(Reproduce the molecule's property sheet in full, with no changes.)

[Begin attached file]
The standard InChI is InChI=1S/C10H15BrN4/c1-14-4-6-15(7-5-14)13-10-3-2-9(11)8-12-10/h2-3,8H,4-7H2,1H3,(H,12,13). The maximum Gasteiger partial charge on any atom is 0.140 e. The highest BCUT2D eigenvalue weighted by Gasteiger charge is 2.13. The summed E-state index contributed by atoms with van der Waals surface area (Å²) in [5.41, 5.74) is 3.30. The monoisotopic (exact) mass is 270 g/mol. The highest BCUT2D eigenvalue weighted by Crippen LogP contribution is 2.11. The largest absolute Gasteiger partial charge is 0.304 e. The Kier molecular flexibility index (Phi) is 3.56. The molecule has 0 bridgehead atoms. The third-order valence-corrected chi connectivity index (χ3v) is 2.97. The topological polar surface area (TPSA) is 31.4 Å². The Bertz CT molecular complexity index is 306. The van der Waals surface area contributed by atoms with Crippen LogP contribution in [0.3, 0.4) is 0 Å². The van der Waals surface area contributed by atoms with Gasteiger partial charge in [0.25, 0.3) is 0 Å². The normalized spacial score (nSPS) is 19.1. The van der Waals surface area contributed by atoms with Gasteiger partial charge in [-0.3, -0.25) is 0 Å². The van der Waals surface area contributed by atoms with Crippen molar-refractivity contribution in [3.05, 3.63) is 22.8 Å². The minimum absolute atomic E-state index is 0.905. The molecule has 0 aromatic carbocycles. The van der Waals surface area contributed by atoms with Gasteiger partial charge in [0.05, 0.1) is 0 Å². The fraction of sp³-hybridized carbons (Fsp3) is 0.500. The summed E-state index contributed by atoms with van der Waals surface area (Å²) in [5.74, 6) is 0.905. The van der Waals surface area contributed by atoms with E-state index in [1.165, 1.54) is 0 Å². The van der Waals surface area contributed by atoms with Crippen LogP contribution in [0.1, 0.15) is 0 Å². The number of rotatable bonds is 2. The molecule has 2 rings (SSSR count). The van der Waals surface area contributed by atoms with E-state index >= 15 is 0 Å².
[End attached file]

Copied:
The standard InChI is InChI=1S/C10H15BrN4/c1-14-4-6-15(7-5-14)13-10-3-2-9(11)8-12-10/h2-3,8H,4-7H2,1H3,(H,12,13). The maximum Gasteiger partial charge on any atom is 0.140 e. The highest BCUT2D eigenvalue weighted by Gasteiger charge is 2.13. The summed E-state index contributed by atoms with van der Waals surface area (Å²) in [5.41, 5.74) is 3.30. The monoisotopic (exact) mass is 270 g/mol. The highest BCUT2D eigenvalue weighted by Crippen LogP contribution is 2.11. The largest absolute Gasteiger partial charge is 0.304 e. The Kier molecular flexibility index (Phi) is 3.56. The molecule has 0 bridgehead atoms. The third-order valence-corrected chi connectivity index (χ3v) is 2.97. The topological polar surface area (TPSA) is 31.4 Å². The Bertz CT molecular complexity index is 306. The van der Waals surface area contributed by atoms with Crippen LogP contribution in [0.3, 0.4) is 0 Å². The van der Waals surface area contributed by atoms with Gasteiger partial charge in [0.25, 0.3) is 0 Å². The normalized spacial score (nSPS) is 19.1. The van der Waals surface area contributed by atoms with Gasteiger partial charge in [-0.3, -0.25) is 0 Å². The van der Waals surface area contributed by atoms with Crippen molar-refractivity contribution in [3.05, 3.63) is 22.8 Å². The minimum absolute atomic E-state index is 0.905. The molecule has 0 aromatic carbocycles. The van der Waals surface area contributed by atoms with Gasteiger partial charge in [0.05, 0.1) is 0 Å². The fraction of sp³-hybridized carbons (Fsp3) is 0.500. The summed E-state index contributed by atoms with van der Waals surface area (Å²) in [5.74, 6) is 0.905. The van der Waals surface area contributed by atoms with E-state index in [1.165, 1.54) is 0 Å². The van der Waals surface area contributed by atoms with Crippen LogP contribution in [0.1, 0.15) is 0 Å². The number of rotatable bonds is 2. The molecule has 2 rings (SSSR count). The van der Waals surface area contributed by atoms with E-state index >= 15 is 0 Å².